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Canal Town

This is Roald Tweet on Rock Island.

For almost a hundred and forty years, the Rock Island District Corps of Engineers has worked with the Mississippi River to maintain navigation and control flooding. That is their mission from Congress. In 1892, however, the Corps made a slight detour: they took time out of their river work to build a company town.

And like most Federal projects, this town had to be different. The company town the Rock Island Engineers built ended up several hundred feet wide and seventy-five miles long. It was built to run the Hennepin Canal, a Corps project that connected the Illinois River to the Mississippi at Milan. The canal required 33 locks, and each lock required a lock master and assistants to be in attendance 24 hours a day.

Although the Hennepin Canal may not have looked like a company town, stretched out as it was and with large, substantial houses for employees, it met all the requirements. Its residents worked for a single employer and were banded together by a common purpose.

The Corps built 55 houses for canal employees and deducted the rent from paychecks. The engineer in charge of the canal got a concrete block home at Lock 33; overseers, just below the engineer in social status, got two story frame houses, with eight rooms on a 24 by 30-foot foundation. Overseers also got indoor plumbing, a rarity in 1892. The 38 houses for lock tenders were slightly smaller, seven rooms on 22 by 28-foot houses. Lowest in social status were the patrolmen who checked on breaks in the dike.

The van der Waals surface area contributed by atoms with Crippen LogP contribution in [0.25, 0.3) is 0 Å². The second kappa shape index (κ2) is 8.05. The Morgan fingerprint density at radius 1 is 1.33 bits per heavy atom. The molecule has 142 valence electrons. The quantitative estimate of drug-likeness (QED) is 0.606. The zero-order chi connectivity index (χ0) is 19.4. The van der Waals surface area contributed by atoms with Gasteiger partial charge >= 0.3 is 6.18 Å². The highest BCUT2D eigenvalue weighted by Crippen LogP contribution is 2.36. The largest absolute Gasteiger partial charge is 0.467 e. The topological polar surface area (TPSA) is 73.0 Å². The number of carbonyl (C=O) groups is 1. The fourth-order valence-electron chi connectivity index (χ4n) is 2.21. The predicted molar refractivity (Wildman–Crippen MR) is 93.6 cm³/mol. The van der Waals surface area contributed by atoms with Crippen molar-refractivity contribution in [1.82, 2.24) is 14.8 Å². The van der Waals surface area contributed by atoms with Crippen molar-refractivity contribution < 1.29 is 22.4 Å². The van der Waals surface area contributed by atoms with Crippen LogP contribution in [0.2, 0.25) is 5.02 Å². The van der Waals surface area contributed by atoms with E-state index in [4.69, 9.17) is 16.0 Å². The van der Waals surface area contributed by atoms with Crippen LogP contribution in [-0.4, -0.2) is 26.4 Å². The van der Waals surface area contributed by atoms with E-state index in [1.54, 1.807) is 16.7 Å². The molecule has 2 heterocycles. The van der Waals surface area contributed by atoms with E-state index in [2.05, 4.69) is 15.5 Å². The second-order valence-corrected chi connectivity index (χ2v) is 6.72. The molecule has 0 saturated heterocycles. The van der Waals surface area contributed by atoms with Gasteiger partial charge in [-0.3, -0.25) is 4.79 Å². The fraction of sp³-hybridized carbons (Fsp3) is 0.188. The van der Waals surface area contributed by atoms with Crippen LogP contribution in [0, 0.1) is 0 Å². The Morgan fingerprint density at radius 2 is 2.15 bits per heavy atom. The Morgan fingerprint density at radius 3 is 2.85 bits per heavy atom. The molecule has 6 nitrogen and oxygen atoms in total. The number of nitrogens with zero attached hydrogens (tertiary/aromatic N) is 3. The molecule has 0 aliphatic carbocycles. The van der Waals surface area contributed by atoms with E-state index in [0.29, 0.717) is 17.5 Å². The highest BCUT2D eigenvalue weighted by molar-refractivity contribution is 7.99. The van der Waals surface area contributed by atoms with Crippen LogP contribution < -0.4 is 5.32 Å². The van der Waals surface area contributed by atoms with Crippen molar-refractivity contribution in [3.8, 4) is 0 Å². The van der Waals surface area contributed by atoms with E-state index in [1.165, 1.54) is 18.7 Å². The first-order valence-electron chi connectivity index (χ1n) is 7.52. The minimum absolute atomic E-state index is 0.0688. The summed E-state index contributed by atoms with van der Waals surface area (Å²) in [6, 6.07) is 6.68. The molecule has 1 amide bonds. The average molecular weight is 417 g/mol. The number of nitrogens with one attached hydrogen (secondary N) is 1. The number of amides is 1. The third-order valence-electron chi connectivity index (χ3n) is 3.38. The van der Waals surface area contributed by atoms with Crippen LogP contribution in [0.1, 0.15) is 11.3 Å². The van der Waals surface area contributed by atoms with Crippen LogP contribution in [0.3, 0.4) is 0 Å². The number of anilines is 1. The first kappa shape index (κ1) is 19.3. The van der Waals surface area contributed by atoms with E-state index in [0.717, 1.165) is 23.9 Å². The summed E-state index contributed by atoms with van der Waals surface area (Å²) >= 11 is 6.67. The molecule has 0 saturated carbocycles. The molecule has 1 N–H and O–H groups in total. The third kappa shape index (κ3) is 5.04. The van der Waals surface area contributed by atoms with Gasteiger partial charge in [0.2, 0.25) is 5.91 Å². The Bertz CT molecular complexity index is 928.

In lieu of a company store, the Corps gave each employee a large garden and orchard plot, and exclusive rights to graze livestock and trap muskrat and other burrowing animals who threatened the dikes. A telephone line connected all of the homes on the canal, primarily used to keep families in social contact with each other. Everyone knew everybody else.

The Hennepin Canal lacked only one thing that other company towns had plenty of: work. It was a boondoggle. At its peak use in 1921, use of the canal reached one-sixth hundredths of its capacity. It closed for good in 1951, and with it, a close-knit, if very long, company town.

Rock Island Lines with Roald Tweet is underwritten by the Scott County Regional Authority, with additional funding from the Illinois Arts Council and Augustana College, Rock Island.

Community
Beginning 1995, historian and folklorist Dr. Roald Tweet spun his stories of the Mississippi Valley to a devoted audience on WVIK. Dr. Tweet published three books as well as numerous literary articles and recorded segments of "Rock Island Lines." His inspiration was that "kidney-shaped limestone island plunked down in the middle of the Mississippi River," a logical site for a storyteller like Dr. Tweet.